We conducted our audit in accordance with the standards of the Public Company Accounting Oversight Board (United States). Those standards require that we plan and perform the audit to obtain reasonable assurance about whether the financial statements are free of material misstatement. The Company is not required to have, nor were we engaged to perform, an audit of its internal control over financial reporting. Our audit includes consideration of internal control over financial reporting as a basis for designing audit procedures that are appropriate in the circumstances, but not for the purpose of expressing an opinion on the effectiveness of the Company’s internal control over financial reporting. Accordingly, we express no such opinion. An audit includes examining, on a test basis, evidence supporting the amounts and disclosures in the financial statements. An audit also includes assessing the accounting principles used and significant estimates made by management, as well as evaluating the overall financial statement presentation. We believe that our audit provides a reasonable basis for our opinion.

 

In our opinion, such consolidated financial statements present fairly, in all material respects, the financial position of EpiCept Corporation and subsidiaries as of December 31, 2012, and the results of their operations and their cash flows for the year ended December 31, 2012, in conformity with accounting principles generally accepted in the United States of America.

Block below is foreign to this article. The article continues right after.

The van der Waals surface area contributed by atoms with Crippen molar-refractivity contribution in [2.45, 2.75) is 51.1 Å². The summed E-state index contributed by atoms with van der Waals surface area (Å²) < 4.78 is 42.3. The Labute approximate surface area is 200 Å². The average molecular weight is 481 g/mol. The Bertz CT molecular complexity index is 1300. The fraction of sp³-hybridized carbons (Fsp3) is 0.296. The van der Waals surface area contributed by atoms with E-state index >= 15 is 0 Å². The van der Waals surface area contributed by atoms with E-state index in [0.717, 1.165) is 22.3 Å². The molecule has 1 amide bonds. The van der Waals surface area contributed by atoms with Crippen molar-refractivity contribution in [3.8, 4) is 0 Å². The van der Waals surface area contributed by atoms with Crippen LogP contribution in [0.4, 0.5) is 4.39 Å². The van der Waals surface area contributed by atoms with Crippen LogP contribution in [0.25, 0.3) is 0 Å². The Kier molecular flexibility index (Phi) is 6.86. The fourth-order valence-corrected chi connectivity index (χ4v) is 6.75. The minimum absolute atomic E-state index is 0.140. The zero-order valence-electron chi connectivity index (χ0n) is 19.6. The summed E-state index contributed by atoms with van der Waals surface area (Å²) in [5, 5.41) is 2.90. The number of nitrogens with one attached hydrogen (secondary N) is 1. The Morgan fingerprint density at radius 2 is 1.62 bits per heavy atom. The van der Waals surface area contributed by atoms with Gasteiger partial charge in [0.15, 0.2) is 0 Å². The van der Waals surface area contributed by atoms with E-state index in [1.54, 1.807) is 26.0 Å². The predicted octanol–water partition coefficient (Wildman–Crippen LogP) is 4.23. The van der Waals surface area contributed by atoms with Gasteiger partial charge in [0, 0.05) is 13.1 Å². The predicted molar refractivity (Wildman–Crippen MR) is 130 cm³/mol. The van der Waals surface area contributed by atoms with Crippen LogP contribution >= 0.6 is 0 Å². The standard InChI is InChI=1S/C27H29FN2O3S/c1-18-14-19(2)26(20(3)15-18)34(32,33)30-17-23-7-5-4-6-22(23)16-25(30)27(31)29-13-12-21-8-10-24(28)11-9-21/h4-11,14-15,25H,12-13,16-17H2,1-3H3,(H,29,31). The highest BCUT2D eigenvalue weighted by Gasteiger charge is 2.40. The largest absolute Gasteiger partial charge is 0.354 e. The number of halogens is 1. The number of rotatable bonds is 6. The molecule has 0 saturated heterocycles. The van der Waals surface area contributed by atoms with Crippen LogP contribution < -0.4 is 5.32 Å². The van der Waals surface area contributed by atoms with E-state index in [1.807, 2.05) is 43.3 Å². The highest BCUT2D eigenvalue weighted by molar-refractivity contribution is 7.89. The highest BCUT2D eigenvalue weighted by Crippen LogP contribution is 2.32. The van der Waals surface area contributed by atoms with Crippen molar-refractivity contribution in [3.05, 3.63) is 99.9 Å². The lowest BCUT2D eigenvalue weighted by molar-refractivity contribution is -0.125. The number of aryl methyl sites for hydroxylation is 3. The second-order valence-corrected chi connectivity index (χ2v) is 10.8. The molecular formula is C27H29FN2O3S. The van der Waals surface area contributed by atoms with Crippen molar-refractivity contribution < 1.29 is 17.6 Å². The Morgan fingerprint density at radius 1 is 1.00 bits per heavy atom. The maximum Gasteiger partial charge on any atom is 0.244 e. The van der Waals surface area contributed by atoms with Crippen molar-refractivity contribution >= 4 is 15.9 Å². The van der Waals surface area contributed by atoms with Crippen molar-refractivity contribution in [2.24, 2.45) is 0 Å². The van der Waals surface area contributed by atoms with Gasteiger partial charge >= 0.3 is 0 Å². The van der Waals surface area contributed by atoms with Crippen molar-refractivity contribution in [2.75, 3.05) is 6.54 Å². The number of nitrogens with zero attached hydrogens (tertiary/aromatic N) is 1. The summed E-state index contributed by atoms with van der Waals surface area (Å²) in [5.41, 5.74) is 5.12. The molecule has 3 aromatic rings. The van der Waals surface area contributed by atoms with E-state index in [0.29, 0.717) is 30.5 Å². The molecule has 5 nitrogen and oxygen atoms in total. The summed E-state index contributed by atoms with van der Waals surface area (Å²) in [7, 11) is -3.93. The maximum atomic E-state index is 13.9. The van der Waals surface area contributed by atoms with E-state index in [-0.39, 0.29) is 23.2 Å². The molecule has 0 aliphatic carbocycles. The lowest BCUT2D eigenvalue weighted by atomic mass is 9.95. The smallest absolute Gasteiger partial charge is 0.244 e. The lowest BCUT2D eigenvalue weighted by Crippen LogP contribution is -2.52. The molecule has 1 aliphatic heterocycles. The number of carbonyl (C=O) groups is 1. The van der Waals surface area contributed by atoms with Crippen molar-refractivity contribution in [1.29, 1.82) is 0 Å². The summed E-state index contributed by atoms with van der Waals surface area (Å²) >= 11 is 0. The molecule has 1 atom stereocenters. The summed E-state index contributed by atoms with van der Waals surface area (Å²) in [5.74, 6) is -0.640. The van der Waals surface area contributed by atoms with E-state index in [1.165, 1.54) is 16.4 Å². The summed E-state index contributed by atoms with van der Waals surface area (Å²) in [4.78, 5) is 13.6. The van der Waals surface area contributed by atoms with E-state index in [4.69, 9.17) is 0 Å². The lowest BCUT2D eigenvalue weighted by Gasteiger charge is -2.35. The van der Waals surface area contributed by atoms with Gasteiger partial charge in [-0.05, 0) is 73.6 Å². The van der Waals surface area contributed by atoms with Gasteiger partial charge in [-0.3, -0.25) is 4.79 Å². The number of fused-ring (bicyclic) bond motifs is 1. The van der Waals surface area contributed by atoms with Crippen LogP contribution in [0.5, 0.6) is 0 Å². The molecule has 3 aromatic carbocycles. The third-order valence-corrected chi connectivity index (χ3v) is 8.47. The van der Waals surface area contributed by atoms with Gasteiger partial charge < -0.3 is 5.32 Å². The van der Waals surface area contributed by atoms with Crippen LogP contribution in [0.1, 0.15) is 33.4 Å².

The accompanying consolidated financial statements have been prepared assuming that the Company will continue as a going concern. As discussed in Note 1 to the consolidated financial statements, the Company’s recurring losses from operations, insufficient working capital resources and stockholders’ deficit raise substantial doubt about its ability to continue as a going concern. Management’s plans concerning these matters are also described in Note 1 to the consolidated financial statements. The consolidated financial statements do not include any adjustments that might result from the outcome of this uncertainty.

 

/s/ EISNERAMPER LLP

 

Edison, New Jersey

 

March 5, 2013

 

F-2



Table of Contents

 

REPORT OF INDEPENDENT REGISTERED PUBLIC ACCOUNTING FIRM

 

To the Board of Directors and Shareholders of

Epicept Corporation

Tarrytown, NY

 

We have audited the accompanying consolidated balance sheet of EpiCept Corporation and subsidiaries (the “Company”) as of December 31, 2011, and the related consolidated statements of operations and comprehensive loss, stockholders’ deficit, and cash flows for the year ended December 31, 2011. These consolidated financial statements are the responsibility of the Company’s management. Our responsibility is to express an opinion on these consolidated financial statements based on our audit.